Tuesday, 24 June 2008

Flintloque - Portuguese Town House

Many months ago I saw an illustration in a travel brochure of a modern Portuguese house. I decided that I would model it as close to the original as possible and paint it in the same colours - a bright yellow with slate slabs around the base and terra cotta tiles.

The first and second photos show the finished building with a Flintloque figure added for scale and posed on my Flintloque Skirmish board which is textured and covered with various green flock. The third and fourth photos show work-in-progress - built and undercoated.

The building is constructed from a core of foamboard with the edges covered in paper and PVA glue. The slate slabs are card, as are the door and window surrounds.

The roof is thin card covered with small toy beads or tubes from the manufacturer Hama, they are cut in half, length ways and at a slight angle before being glued down one-by-one with PVA glue. The whole roof is then painted with PVA glue to seal it and when dry re-coated with a mix of PVA glue and filler.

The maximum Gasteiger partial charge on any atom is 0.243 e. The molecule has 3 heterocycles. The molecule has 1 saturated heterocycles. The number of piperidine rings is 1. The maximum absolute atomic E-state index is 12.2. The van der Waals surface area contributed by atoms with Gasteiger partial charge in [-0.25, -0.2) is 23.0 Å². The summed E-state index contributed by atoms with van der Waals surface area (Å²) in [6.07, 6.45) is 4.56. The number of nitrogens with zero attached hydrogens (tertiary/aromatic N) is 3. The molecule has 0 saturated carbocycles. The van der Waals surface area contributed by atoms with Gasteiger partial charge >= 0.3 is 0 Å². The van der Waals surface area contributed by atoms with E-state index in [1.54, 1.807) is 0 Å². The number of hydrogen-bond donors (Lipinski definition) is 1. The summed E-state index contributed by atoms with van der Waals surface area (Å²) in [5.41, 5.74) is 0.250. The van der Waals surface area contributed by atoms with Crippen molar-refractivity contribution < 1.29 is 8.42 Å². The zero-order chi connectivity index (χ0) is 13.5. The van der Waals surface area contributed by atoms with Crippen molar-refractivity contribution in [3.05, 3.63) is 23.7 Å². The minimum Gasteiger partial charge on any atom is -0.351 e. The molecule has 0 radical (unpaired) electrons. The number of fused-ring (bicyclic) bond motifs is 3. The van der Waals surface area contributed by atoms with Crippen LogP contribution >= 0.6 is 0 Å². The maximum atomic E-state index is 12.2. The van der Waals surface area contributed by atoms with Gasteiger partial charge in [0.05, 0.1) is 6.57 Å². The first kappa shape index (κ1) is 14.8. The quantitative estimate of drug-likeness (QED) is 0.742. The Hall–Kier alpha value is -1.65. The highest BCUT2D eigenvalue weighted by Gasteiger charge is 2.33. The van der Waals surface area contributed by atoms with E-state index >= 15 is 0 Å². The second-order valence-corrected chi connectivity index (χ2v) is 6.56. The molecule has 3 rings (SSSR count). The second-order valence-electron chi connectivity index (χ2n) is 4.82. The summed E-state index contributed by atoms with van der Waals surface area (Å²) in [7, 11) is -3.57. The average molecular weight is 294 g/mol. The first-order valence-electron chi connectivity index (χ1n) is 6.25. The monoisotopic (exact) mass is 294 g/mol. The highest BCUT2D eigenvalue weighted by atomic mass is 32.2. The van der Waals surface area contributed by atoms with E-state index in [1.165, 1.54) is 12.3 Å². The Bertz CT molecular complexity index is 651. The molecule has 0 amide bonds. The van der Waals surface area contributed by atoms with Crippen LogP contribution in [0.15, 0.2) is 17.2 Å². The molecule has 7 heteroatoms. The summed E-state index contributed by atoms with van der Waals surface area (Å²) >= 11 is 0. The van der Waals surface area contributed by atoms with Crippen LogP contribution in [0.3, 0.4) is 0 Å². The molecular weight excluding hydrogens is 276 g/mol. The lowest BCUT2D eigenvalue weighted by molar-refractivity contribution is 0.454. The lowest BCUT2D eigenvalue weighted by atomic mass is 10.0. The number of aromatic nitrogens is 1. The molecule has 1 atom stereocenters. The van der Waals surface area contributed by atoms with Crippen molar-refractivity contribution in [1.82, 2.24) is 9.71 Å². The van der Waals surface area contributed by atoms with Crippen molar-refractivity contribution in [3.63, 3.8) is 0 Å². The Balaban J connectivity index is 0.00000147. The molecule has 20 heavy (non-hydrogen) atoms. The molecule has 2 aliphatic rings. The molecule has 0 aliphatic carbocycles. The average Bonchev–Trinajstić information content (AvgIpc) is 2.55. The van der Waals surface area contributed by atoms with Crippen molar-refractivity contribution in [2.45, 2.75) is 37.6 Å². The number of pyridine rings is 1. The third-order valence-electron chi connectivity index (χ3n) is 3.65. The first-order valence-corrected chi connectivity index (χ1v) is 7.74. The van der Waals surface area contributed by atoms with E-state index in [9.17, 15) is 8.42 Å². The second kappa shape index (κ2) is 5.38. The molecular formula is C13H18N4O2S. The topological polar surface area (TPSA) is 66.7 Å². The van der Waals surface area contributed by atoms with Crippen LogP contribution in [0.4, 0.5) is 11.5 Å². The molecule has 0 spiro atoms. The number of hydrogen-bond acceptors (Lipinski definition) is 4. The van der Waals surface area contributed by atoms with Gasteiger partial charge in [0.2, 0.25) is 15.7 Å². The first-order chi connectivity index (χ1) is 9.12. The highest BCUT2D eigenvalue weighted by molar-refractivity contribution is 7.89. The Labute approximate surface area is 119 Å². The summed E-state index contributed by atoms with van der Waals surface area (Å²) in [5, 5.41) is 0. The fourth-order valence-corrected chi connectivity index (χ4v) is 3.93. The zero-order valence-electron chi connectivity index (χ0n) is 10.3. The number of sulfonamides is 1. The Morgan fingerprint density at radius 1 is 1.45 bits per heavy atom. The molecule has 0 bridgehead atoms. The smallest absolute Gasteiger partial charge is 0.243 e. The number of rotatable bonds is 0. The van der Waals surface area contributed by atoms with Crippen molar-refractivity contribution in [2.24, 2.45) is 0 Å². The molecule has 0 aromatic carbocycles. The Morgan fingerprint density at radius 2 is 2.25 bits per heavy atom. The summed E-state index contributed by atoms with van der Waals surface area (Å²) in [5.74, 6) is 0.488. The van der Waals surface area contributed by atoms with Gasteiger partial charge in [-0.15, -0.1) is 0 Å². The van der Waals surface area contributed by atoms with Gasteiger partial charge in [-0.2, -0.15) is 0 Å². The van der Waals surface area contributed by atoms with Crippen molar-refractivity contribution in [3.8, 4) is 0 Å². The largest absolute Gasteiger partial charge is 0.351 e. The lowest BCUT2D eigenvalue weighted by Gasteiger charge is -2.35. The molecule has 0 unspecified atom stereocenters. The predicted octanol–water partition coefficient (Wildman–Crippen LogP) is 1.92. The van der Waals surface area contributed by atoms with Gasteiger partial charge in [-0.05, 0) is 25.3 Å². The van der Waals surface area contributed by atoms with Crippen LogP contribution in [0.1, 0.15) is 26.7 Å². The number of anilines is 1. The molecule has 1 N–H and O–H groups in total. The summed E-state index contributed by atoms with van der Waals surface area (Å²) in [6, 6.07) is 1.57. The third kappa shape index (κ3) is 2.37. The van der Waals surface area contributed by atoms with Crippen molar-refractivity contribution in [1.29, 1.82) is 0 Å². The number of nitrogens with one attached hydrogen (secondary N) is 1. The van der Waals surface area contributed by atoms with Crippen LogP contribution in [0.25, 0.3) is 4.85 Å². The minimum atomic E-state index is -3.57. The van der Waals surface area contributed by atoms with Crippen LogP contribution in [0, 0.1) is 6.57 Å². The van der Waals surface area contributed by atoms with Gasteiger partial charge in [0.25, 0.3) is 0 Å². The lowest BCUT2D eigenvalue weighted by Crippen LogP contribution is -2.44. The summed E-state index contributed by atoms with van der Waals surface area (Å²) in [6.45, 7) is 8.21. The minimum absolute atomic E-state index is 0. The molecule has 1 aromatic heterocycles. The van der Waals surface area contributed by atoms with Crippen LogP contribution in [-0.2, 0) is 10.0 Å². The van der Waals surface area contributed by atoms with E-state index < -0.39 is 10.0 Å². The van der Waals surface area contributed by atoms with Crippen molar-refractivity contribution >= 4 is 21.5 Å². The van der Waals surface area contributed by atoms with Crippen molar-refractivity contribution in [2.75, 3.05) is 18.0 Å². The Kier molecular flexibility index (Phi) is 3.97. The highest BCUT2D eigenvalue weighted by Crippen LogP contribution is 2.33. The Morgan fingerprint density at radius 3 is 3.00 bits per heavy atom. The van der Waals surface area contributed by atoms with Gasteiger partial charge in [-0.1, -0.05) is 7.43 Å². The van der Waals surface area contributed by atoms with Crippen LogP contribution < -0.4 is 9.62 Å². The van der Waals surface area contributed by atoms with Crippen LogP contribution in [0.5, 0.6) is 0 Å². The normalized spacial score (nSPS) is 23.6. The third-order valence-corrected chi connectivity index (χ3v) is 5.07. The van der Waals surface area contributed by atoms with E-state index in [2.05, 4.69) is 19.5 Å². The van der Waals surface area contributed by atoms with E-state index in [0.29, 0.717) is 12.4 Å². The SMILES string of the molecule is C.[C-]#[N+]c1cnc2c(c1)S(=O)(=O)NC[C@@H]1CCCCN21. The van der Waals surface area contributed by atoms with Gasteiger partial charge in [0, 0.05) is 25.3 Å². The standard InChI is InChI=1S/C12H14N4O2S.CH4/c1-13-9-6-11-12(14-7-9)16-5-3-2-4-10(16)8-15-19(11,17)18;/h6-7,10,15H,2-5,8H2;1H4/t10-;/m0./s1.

The walls are coated with DAS modelling clay to give a rough texture and character. The doors are balsawood, first textured and then cut to size before being glued in place. Other detail is plastic sprue and bits from my spares box.

The base is 6mm thick MDF board, built up with DAS and textures with small stones and coarse sand.

The model was painted with acrylics (each roof tile paint individually) and washed with a thin wash of black/brown before being sealed with matte varnish. Later green flock was added to the base. The final thing was some touching up of the paint work and adding the tall grasses, which are bristles from an old broom.



Eli Arndt said...

I have been looking back through your blog at some of your terrain pieces as I am planning to start some projects for some upcoming Pirate Gaming and I came upon this one. I have one question, though.

Why is there a door on the upper floor with no attached stairs or balcony.


Tony said...

At long last - an answer.

It is common for barns to have an upstairs door like this as the door would have been used to empty the upper storey into wagons below.